some separate protocol exchange means are achieved outside the actual
 call setup procedure to establish an auth_key for the time while
 endpoints are being registered with the gatekeeper; such protocols
 exist [15] but are not shown in this document.  The auth_key between
 the endpoints is being used to authenticate and integrity protect the
 MIKEY-DHHMAC messages.
 To establish a call, it is assumed that endpoint B has obtained
 permission from the gatekeeper (not shown).  Endpoint B as the caller
 builds the MIKEY-DHHMAC I_message (see section 3) and sends the
 I_message encapsulated within the H.323-SETUP to endpoint A.  A
 routing gatekeeper (GK) would forward this message to endpoint B; in
 case of a non-routing gatekeeper, endpoint B sends the SETUP directly
 to endpoint A.  In either case, H.323 inherent security mechanisms
 [21] are applied to protect the (encapsulation) message during
 transfer.  This is not depicted here.  The receiving endpoint A is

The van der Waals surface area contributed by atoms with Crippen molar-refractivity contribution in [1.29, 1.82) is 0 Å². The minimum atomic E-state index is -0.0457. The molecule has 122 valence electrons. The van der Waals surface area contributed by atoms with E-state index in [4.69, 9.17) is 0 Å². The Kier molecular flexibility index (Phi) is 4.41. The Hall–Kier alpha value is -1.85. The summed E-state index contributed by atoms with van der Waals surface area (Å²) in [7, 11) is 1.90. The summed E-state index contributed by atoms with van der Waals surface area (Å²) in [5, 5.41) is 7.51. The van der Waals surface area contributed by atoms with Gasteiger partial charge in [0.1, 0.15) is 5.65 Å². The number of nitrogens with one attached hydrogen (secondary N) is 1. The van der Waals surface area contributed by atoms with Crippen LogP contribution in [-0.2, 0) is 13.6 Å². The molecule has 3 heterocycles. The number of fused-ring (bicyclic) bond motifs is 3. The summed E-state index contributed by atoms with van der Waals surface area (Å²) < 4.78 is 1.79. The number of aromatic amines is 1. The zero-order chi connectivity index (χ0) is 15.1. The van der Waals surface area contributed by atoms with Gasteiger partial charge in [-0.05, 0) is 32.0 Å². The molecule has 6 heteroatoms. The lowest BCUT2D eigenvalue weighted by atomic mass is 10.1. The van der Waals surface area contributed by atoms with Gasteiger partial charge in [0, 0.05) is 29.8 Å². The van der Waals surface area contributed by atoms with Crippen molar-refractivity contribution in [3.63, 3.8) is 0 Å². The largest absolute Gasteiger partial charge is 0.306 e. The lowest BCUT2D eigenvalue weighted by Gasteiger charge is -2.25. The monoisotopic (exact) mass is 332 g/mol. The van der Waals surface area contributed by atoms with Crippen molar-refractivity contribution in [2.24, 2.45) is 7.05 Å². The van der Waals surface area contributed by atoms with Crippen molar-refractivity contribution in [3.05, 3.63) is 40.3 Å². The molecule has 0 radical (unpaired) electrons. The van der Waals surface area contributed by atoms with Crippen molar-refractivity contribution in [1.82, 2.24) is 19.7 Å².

able to verify the conveyed I_message and can compute a TGK.
 Assuming that endpoint A would accept the call, EP-A then builds the
 MIKEY-DHHMAC R_message and sends the response as part of the
 CallProceeding-to-Connect message back to the calling endpoint B
 (possibly through a routing gatekeeper).  Endpoint B processes the
 conveyed R_message to compute the same TGK as the called endpoint A.
 1.) EP-B -> (GK) -> EP-A: SETUP(I_fwd_message [, I_rev_message])
 2.) EP-A -> (GK) -> EP-B: CallProceeding-to-CONNECT(R_fwd_message
     [, R_rev_message])
 Notes: If it is necessary to establish directional TGKs for full-
        duplex links in both directions B->A and A->B, then the